EXCLUSIVE: Britain’s top green lawyers warn of political ‘dynamite’ in Westminster power grab of climate-change powers on Brexit Day

See at foot for link
See at foot for link

EXCLUSIVE by Scottish Energy News

Britain’s leading environmental lawyers have fired a Brexit warning shot across the bows of the Brit-Govt over its power-grab plans to retain environment and climate-change powers at Westminster instead of devolving them to the Scottish Parliament.

If British Independence from the EU bloc goes ahead in a ‘hard Brexit’ – these ‘common powers’ presently exercised by Brussels – should devolve to Scotland (and also Wales and N. Ireland) – under the present Anglo-Scottish Union and the Scotland Act.

Not only has this politically incensed the minority SNP-led Scot-Govt, the UK Environmental Law Association –  the foremost body of environmental lawyers in the UK –  has warned that the Westminster power-grab plan is politically contentious and controversial.

The UK Environmental Law Association is composed of 1,400 academics, barristers, solicitors, consultants, and judges involved in the practice, study and formulation of environmental law across England, Scotland, Wales and Northern Ireland. Andrew Bryce, joint chairman of the Brexit Task Force set up by UKELA, said:

“If the UK and devolved governments wish to set standards domestically after Brexit a huge amount of work will be needed to develop procedures and institutions for doing this.

“If arrangements are not put in place, we risk having standards that are frozen in time, and that are not capable of addressing technical innovations or developments in scientific understanding of environmental risks.”

A spokesman for UKELA added: “Much of the debate around Brexit and the environment has focused on whether withdrawal from the EU might result in environmental standards in the UK being downgraded.

“Concerns have also been expressed that, once the UK is no longer required to implement ambitious, often challenging EU standards, these will be relaxed in order to reduce costs to business.

“In this context, UKELA takes the position that the level of environmental protection must not be diminished after Brexit. In many areas current standards must be maintained as a matter of international law, because the EU-derived standards serve also to implement international environmental agreements.

“Withdrawal from the EU raises the prospect of the UK ceasing to be involved in this activity, and having to decide whether and how to develop domestic processes for setting environmental standards.

“An approach of‘ keeping pace’ also raises the prospect of the UK committing to future standards developed under EU-level procedures that it has no influence over. Consideration will need to be given to ways of maintaining some form of continued UK influence in those procedures after Brexit.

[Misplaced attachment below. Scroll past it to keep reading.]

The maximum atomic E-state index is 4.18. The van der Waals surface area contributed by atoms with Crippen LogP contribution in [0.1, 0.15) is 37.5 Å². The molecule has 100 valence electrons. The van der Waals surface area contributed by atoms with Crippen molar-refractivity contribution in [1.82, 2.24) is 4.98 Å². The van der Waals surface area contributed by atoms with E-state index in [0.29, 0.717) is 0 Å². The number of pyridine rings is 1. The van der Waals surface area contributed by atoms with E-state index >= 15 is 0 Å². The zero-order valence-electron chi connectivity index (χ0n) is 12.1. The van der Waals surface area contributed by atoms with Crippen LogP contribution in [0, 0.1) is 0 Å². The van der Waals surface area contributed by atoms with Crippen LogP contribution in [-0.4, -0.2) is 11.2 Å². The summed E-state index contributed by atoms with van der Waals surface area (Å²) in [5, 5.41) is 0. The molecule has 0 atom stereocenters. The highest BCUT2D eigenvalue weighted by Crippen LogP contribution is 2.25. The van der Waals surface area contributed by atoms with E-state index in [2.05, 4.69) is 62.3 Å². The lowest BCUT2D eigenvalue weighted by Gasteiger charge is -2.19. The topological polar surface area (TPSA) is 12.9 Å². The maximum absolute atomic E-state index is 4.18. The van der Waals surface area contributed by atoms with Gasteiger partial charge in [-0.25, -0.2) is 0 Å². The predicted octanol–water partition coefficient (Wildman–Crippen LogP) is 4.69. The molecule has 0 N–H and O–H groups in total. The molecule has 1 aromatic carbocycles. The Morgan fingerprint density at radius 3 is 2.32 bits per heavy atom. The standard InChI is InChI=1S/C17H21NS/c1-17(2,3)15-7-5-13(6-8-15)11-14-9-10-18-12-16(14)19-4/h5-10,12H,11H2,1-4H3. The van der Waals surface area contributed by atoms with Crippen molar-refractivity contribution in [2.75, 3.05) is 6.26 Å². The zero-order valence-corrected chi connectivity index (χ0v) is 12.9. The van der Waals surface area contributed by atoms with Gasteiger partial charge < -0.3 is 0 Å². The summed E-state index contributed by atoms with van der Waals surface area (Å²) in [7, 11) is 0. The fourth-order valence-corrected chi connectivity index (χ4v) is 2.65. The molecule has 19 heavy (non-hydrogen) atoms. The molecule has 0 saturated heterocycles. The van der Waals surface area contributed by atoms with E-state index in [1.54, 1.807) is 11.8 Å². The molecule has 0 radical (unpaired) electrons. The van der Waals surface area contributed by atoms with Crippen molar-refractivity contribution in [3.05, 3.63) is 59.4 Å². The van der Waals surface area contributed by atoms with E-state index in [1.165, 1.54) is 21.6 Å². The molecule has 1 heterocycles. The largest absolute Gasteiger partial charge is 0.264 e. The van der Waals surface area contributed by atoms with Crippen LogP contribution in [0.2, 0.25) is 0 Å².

“If standards are to be developed domestically after Brexit, the UK and devolved governments will need to make provision for reviewing and revising the standards that apply on Exit Day and for setting new domestic standards in the future. This is to avoid having standards that are frozen in time, and that are not capable of being adapted to address future developments in technical processes and in scientific understanding of environmental risks.

“Unless these points are addressed, there is a real risk of regulatory confusion, uncertainty and standards that lack legitimacy.

“The UK and devolved governments <in Scotland> will also need to decide whether and how to provide for common frameworks for setting environmental standards across the UK. This issue raises complex and politically sensitive questions related to devolution.

“Given the range of important and difficult policy issues at stake, we consider it crucial that proposals for new arrangements for domestic standard-setting are developed in consultation with key stakeholders.

“New arrangements should be tailored to different areas of environmental regulation and appropriate for the different UK administrations. Draft Regulations and guidance documents should be produced and consulted on, prior to adoption.

“The UK and devolved governments will also need to make provision for reviewing and revising the standards that apply on Brexit Day <in March 2019>  and setting new domestic standards in the future.

“This is to avoid having standards that are frozen in time on Brexit Day, and that are not capable of being adapted to address future developments in technical processes and in scientific understanding of environmental risks.

“EU law has provided for common standards and frameworks for environmental regulation across the EU and within the UK.

“Withdrawal from the EU and adopting a ‘domestic’ approach to environmental standard-setting brings the possibility of greater divergence of approaches in England, Wales, Scotland and Northern Ireland.

“Given this possibility, the UK and devolved governments will need to decide whether and how to provide for common frameworks for setting environmental standards after Brexit.

“This raises complex and politically sensitive questions related to <Scottish>  Devolution –  in particular, whether to provide frameworks for ‘commonly agreed standards’(reached by consensus among all the governments) or for ‘common UK standards’(which might be unilaterally imposed by the UK government.”

These issues – among many others – were first discussed in detail at the Renewables After Brexit conference held at Dundee University in Dec 2017.

See also:

OFFICIAL: Brexit to cost Scots £1,600 per head but Scot-Govt and Scottish Renewables refuse to comment on Renewables After Brexit

http://www.scottishenergynews.com/brexit-to-cost-scots-1600-per-head-but-scot-govt-and-scottish-renewables-refuse-to-comment-on-renewables-after-brexit/

7 Feb 2018

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